Other investigations such as acoustic diagnostics are still experimental.

Preventive measures

There are no direct measures to reliably prevent the development of osteoarthritis. However, you can still do a lot to slow down joint disease:

  • Regular exercise: People who exercise regularly also do a lot for the health of their joints. Pay attention to sports that do not put one-sided strain on the joints. Cycling, Nordic walking or swimming, for example, are good options.
  • Avoid being overweight: Being overweight puts additional strain on the joints. Try to lose excess kilos by changing your diet and exercising regularly.
  • Correct misalignments: If you suffer from deformities such as knock-knees, you may need to have them corrected orthopaedically. This prevents one-sided strain on the joints and can therefore reduce the risk of osteoarthritis.
  • Don’t overdo it when exercising: Exercise is good for your joints, but only if you don’t overdo it. The following applies to training, especially for beginners: it’s better to do it moderately but regularly! This will help you avoid overloading and injuries, which can promote the development of osteoarthritis.
  • Pay attention to your diet: Foods that can promote inflammation are mainly meat and animal fats. These should be enjoyed in a balanced way. This can have a positive effect on the inflammatory processes associated with osteoarthritis.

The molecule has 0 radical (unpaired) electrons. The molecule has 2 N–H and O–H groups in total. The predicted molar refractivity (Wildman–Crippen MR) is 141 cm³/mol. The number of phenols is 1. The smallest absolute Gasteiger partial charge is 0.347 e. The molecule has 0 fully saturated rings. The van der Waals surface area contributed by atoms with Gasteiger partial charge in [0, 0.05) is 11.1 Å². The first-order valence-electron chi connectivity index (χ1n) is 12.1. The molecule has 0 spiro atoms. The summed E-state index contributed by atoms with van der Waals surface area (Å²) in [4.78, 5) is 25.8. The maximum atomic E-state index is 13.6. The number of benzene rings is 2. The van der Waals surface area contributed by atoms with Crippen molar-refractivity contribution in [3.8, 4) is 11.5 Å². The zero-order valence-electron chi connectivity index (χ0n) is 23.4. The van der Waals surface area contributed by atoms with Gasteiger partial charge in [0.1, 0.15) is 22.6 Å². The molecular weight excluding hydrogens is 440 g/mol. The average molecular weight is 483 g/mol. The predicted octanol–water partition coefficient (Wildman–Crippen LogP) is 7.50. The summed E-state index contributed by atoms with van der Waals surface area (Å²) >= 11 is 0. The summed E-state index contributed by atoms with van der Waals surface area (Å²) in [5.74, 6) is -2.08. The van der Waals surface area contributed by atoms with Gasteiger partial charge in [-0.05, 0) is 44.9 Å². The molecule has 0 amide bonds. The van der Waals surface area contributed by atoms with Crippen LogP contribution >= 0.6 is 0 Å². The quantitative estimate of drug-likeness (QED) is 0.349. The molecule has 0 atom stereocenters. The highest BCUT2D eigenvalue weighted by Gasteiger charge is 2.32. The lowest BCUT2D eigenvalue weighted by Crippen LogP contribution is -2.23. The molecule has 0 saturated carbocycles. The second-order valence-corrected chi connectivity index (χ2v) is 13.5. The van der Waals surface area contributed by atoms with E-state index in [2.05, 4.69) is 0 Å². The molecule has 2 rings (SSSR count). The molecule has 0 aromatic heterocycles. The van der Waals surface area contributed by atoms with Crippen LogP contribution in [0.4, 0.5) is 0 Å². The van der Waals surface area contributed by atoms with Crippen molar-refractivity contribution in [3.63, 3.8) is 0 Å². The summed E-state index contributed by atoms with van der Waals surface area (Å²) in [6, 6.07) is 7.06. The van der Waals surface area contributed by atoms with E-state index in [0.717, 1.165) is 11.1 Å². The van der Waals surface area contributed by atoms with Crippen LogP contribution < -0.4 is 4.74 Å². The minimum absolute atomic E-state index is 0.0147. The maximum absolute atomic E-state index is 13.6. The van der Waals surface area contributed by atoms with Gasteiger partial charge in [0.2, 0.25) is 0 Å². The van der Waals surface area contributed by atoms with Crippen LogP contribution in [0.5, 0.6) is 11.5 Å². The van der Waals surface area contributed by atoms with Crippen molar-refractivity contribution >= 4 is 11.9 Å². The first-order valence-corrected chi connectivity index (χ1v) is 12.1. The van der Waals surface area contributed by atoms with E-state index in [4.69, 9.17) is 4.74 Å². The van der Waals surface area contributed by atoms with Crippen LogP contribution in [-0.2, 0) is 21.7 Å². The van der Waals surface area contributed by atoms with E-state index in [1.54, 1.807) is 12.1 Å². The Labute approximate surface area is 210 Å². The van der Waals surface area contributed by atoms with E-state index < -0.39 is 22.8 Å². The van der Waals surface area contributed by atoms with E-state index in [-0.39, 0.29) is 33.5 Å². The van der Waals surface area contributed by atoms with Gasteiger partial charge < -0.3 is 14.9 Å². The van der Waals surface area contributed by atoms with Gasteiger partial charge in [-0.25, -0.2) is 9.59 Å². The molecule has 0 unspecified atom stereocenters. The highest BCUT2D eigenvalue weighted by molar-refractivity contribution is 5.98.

• Avoid alcohol and cigarettes: Alcohol and nicotine can also promote inflammation in the body. You should therefore not drink alcohol excessively and avoid cigarettes altogether if possible.

Progression and prognosis (osteoarthritis)

The course of osteoarthritis is different for every patient. This means that it can only progress slowly and cause problems from time to time, which then disappear again. Some sufferers feel very little of the joint disease, even in the advanced stages of the disease, while others experience severe symptoms very quickly. Many sufferers avoid exercise, especially when pain occurs. However, this can also cause the muscles to become weak over time. As a result, osteoarthritis usually worsens, mobility in the joint decreases even more and instability can increase.

As the condition progresses, the ends of the bones in the joint may become partially or completely exposed. Over time, this can lead to changes in the bone, so that the mobility of the joint is even more restricted and those affected suffer from permanent pain. If the unprotected bone ends rub against each other, noise can be produced. Sometimes this rubbing together can also be felt. At this stage of osteoarthritis, often only a joint replacement can alleviate the symptoms.

To this day, osteoarthritis cannot be cured. Nevertheless, the right treatment can delay the progression of the joint disease and have a positive influence on its course.

Self-help groups

The exchange with people who are affected by the same disease can be a great support in coping with the disease. Advice on finding a suitable self-help group is available from Selbsthilfe Zürich. Self-Help Zurich and the University Hospital Zurich are cooperation partners in the national project “Health literacy thanks to self-help-friendly hospitals”.

Osteoarthritis: the aim of treatment is to alleviate symptoms

The treatment of osteoarthritis is primarily aimed at alleviating symptoms such as pain or restricted movement and slowing down the progression of the disease. Various options are available for this purpose.